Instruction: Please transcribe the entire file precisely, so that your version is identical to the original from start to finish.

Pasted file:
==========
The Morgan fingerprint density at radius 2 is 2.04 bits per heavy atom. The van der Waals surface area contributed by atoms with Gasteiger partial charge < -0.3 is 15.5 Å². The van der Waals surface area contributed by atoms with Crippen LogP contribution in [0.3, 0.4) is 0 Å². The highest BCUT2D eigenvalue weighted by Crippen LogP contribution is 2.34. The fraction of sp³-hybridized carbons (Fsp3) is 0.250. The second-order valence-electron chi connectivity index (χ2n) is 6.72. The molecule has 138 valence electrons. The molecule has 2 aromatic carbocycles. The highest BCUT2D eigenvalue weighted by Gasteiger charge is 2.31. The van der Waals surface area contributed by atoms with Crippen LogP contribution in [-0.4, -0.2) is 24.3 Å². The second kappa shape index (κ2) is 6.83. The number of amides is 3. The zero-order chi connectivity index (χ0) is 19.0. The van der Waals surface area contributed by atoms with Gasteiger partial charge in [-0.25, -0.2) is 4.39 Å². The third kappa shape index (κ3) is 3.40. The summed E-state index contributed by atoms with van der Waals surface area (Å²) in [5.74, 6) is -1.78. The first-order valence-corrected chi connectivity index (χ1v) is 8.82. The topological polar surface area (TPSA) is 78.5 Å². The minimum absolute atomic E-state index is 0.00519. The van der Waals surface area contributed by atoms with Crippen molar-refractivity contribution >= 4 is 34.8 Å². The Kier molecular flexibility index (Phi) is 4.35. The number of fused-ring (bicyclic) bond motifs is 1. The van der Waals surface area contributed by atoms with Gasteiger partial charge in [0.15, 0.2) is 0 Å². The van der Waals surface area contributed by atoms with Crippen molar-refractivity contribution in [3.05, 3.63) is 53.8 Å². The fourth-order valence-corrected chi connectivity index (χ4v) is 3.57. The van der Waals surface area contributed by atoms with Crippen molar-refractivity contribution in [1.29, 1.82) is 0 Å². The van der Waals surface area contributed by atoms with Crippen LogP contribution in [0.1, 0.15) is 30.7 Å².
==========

The Morgan fingerprint density at radius 2 is 2.04 bits per heavy atom. The van der Waals surface area contributed by atoms with Gasteiger partial charge < -0.3 is 15.5 Å². The van der Waals surface area contributed by atoms with Crippen LogP contribution in [0.3, 0.4) is 0 Å². The highest BCUT2D eigenvalue weighted by Crippen LogP contribution is 2.34. The fraction of sp³-hybridized carbons (Fsp3) is 0.250. The second-order valence-electron chi connectivity index (χ2n) is 6.72. The molecule has 138 valence electrons. The molecule has 2 aromatic carbocycles. The highest BCUT2D eigenvalue weighted by Gasteiger charge is 2.31. The van der Waals surface area contributed by atoms with Crippen LogP contribution in [-0.4, -0.2) is 24.3 Å². The second kappa shape index (κ2) is 6.83. The number of amides is 3. The zero-order chi connectivity index (χ0) is 19.0. The van der Waals surface area contributed by atoms with Gasteiger partial charge in [-0.25, -0.2) is 4.39 Å². The third kappa shape index (κ3) is 3.40. The summed E-state index contributed by atoms with van der Waals surface area (Å²) in [5.74, 6) is -1.78. The first-order valence-corrected chi connectivity index (χ1v) is 8.82. The topological polar surface area (TPSA) is 78.5 Å². The minimum absolute atomic E-state index is 0.00519. The van der Waals surface area contributed by atoms with Crippen molar-refractivity contribution >= 4 is 34.8 Å². The Kier molecular flexibility index (Phi) is 4.35. The number of fused-ring (bicyclic) bond motifs is 1. The van der Waals surface area contributed by atoms with Gasteiger partial charge in [0.15, 0.2) is 0 Å². The van der Waals surface area contributed by atoms with Crippen molar-refractivity contribution in [3.05, 3.63) is 53.8 Å². The fourth-order valence-corrected chi connectivity index (χ4v) is 3.57. The van der Waals surface area contributed by atoms with Crippen molar-refractivity contribution in [1.29, 1.82) is 0 Å². The van der Waals surface area contributed by atoms with Crippen LogP contribution in [0.1, 0.15) is 30.7 Å².